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Michael R

QUESTIONS & COMMENTS THREAD for " Nutrition and Supplementation for Veg(etari)ans"

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All:

First: Randy, David: thanks for the comments and questions. Do please note that I had asked:
 

Finally: this is a multi-part article, and unlike posts on the old CR Society email distribution lists, it can be periodically updated thanks to the fine editability of the Forums. To avoid cluttering up the article, please post ask any questions or comments about the contents of this article in a new thread, rather than by hitting "reply" to posts in this one. I will make a good-faith effort to answer such and to update this article as appropriate.


So I've opened up this parallel thread to answer your comments and questions. With your permission, I'd like to ask Tim to use his moderator power to delete your originals from the thread that I wanted reserved for the essay itself. Please indicate if this is agreeable.

Now:
 

"There are absolutely no natural, plant-based foods that contain vitamin B12."

I don't think that this statement is true. Please see:

www.ncbi.nlm.nih.gov/pmc/articles/PMC4042564/


First: David, please do me and you and everyone on the Forum a favor: register on the Forums and log in each time before you post! It's fine if you want to use a pseudonym, but registering and logging in will ensure that you can't be impersonated and will make it easier to keep track of your questions, input, and progress.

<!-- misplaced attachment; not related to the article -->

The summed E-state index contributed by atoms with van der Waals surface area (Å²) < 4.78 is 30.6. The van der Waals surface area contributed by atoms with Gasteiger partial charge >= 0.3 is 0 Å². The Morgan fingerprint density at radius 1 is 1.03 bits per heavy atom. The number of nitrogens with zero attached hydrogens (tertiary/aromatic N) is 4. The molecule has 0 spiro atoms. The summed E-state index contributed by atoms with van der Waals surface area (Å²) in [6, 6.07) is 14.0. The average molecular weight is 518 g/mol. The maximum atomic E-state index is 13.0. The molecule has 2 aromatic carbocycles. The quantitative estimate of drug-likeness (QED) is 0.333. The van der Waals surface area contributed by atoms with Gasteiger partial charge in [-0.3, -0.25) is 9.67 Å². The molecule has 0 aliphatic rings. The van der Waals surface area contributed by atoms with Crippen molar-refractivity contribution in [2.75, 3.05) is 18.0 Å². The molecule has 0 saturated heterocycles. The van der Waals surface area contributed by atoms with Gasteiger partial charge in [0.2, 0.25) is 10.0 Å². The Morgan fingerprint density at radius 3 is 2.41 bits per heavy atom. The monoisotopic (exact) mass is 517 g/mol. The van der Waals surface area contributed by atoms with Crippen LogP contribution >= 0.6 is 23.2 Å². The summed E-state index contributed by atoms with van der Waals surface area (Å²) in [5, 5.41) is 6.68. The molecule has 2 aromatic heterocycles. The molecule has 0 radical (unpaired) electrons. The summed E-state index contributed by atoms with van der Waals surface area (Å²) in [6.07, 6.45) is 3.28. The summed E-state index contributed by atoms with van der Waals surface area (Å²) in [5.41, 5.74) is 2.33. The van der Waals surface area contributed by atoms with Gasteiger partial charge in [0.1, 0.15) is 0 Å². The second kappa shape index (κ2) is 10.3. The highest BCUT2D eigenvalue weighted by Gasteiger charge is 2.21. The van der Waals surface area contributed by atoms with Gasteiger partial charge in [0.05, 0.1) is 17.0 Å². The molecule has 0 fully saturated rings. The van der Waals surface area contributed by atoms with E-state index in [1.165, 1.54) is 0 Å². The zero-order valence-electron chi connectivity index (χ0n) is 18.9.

To answer your question: this Japanese group is the most proiminent in recent years to make these claims, measuring B12 levels in nori seaweed and various exotic (to Westerners) mushrooms using HPLC assays which for most things are quite reliable. However, there have been several studies (eg. (1-3)) measuring not just the levels of ostensible B12 in these foods and the blood of people eating them, but to see if doing so actually improves their functional B12 status, as measured by methylmalonic acid levels and similar assays; they have consistently been found not to do so. Thus, either (a) these compounds, too, are inactive corrinoids that happen to bear a very similar HPLC signature to true bioactive B12, or less likely ( B) there really is a small quantity of bioactive B12  in these foods, but its activity is counteracted by the much higher levels of B12-mimicking corrinoids which act as competitive inhibitors for true B12. Either way, there is no way for vegans to sustain B12-dependent metabolic pathways on purely plant-based foods, and vegans need a supplemental source of B12 to avoid dangerous deficiency.